2 Peter 3:8 But do not forget this one thing, dear friends: With the Lord a day is like a thousand years, and a thousand years are like a day.
Time dilation addressed in Scripture thousands you years before science got there....... again.
Needs to be repeated often and to the evos, although you'll no doubt be accused of stretching things, twisting Scripture, not being literal, being too literal, whatever, to invalidate your comment.
ABG-Anything But God.
I find it by far the best explanation to reconcile the difference between what God tells us and what we observe.
Thanks for putting it so concisely.
But that's exactly what they're doing.
I don’t have time to go into any kind of depth at the moment, but I’d be curious to find out which creationist ideas re: cosmology you categorize as nonsense.
A continuum is coherent whole.
A quantization is one instance in the continuum.
The geologic record is a historical record which has captured certain quantizations, e.g. the remains of certain creatures became fossils which are contained in the geologic record.
Likewise, the geologic record contains artifacts, records and structures left by humans which evidently existed long ago.
The historical sciences look at these quantizations of the historical record as data points (quantizations) in their blueprint, theoretical continuum.
Darwin's tree of life is "the" theoretical continuum into which one of the fossils would be fit.
Archeological theory concerning the Mayans is "the" theoretical continuum into which one of the artifacts would be fit.
In these historical science disciplines, the theory is not merely one alternative explanation but rather "the" paradigm for the discipline.
Egyptology, for instance, presupposes a linear progression of Egyptian civilization in its theoretical continuum.
Another way to look at it would be to envision a big blueprint (tree of life) into which the scientist fits whatever he finds. The historical scientist is focused on the data.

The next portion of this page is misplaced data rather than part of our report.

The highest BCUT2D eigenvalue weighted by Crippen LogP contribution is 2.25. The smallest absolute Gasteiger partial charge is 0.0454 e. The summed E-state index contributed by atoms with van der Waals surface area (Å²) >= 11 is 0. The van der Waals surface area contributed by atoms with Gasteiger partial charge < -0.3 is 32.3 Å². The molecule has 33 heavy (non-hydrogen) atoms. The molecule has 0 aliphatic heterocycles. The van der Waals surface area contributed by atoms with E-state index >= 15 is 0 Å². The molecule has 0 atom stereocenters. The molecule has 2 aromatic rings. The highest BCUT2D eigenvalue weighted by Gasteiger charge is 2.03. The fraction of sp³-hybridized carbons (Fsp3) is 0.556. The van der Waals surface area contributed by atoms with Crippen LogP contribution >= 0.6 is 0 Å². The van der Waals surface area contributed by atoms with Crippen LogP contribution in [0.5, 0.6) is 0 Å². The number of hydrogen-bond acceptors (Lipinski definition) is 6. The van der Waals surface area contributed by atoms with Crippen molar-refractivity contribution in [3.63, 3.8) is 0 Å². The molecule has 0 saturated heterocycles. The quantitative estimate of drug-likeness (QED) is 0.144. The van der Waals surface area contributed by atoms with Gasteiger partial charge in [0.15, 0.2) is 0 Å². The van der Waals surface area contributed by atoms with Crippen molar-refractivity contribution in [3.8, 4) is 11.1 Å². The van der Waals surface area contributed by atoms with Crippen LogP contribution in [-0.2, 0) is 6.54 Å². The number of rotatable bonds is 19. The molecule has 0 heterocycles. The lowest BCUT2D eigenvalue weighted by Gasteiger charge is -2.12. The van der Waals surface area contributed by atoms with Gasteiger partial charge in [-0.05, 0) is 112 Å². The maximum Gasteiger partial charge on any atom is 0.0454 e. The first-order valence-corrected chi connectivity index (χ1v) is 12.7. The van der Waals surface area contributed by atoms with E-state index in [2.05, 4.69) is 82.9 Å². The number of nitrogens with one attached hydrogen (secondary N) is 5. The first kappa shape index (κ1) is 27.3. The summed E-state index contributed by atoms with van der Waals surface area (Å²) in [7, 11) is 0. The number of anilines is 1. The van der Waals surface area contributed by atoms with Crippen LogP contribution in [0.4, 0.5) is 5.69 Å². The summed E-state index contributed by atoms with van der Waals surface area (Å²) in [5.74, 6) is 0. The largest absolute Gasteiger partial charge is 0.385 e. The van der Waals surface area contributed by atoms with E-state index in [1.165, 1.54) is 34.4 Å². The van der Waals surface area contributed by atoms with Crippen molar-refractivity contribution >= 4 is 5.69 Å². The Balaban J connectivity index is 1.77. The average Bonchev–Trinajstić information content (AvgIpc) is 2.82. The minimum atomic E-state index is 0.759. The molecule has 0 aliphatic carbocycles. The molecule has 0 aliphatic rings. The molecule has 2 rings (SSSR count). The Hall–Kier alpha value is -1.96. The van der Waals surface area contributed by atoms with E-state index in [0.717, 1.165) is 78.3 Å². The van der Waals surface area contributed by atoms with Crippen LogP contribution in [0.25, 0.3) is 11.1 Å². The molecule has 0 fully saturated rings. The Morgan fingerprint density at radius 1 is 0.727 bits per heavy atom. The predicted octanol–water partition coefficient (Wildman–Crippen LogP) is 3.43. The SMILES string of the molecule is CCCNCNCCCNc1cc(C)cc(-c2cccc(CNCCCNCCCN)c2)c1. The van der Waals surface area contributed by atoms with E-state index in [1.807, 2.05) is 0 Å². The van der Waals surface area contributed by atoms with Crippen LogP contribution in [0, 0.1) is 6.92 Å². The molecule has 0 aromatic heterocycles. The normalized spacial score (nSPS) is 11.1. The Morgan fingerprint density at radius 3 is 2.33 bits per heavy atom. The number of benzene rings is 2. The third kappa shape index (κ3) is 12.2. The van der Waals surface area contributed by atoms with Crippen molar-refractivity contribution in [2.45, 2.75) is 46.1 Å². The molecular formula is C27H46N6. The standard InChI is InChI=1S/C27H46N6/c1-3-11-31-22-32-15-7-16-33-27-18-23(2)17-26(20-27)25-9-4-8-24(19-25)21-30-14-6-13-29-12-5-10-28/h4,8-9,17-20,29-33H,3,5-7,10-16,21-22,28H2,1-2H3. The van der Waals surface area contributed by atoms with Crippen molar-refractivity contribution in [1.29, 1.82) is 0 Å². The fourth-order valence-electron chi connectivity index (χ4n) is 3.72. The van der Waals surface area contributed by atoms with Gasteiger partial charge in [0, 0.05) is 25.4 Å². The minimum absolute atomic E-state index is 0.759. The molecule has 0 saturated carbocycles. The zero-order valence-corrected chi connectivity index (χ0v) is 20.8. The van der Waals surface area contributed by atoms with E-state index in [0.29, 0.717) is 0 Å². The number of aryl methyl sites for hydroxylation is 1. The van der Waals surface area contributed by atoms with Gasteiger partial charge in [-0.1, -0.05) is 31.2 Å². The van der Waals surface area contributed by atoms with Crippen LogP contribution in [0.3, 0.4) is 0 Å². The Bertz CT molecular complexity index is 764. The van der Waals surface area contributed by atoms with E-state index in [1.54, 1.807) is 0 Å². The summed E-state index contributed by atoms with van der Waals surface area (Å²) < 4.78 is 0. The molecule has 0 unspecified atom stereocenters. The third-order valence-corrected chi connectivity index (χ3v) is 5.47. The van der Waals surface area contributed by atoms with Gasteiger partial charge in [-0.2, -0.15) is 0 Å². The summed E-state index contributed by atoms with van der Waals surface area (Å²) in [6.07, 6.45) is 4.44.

Physical cosmology - like physics and chemistry etc. - works differently. They don't have a paradigm theory. Theories (more than one usually) are built to explain what is observed.
It is a fundamental difference:
4. Biologists' views of the relation of biology to physics
Many biologists consider physical laws, artificial life, robotics, and even theoretical biology as largely irrelevant for their research. In the 1970s, a prominent molecular geneticist asked me, "Why do we need theory when we have all the facts?" At the time I dismissed the question as silly, as most physicists would. However, it is not as silly as the converse question, Why do we need facts when we have all the theories? These are actually interesting philosophical questions that show why trying to relate biology to physics is seldom of interest to biologists, even though it is of great interest to physicists. Questioning the importance of theory sounds eccentric to physicists for whom general theories is what physics is all about. Consequently, physicists, like the skeptics I mentioned above, are concerned when they learn facts of life that their theories do not appear capable of addressing. On the other hand, biologists, when they have the facts, need not worry about physical theories that neither address nor alter their facts. Ernst Mayr (1997) believes this difference is severe enough to separate physical and biological models: "Yes, biology is, like physics and chemistry, a science. But biology is not a science like physics and chemistry; it is rather an autonomous science on a par with the equally autonomous physical sciences."
A lot of the heavyweights appears not to buy the big bang idea: http://www.cosmologystatement.org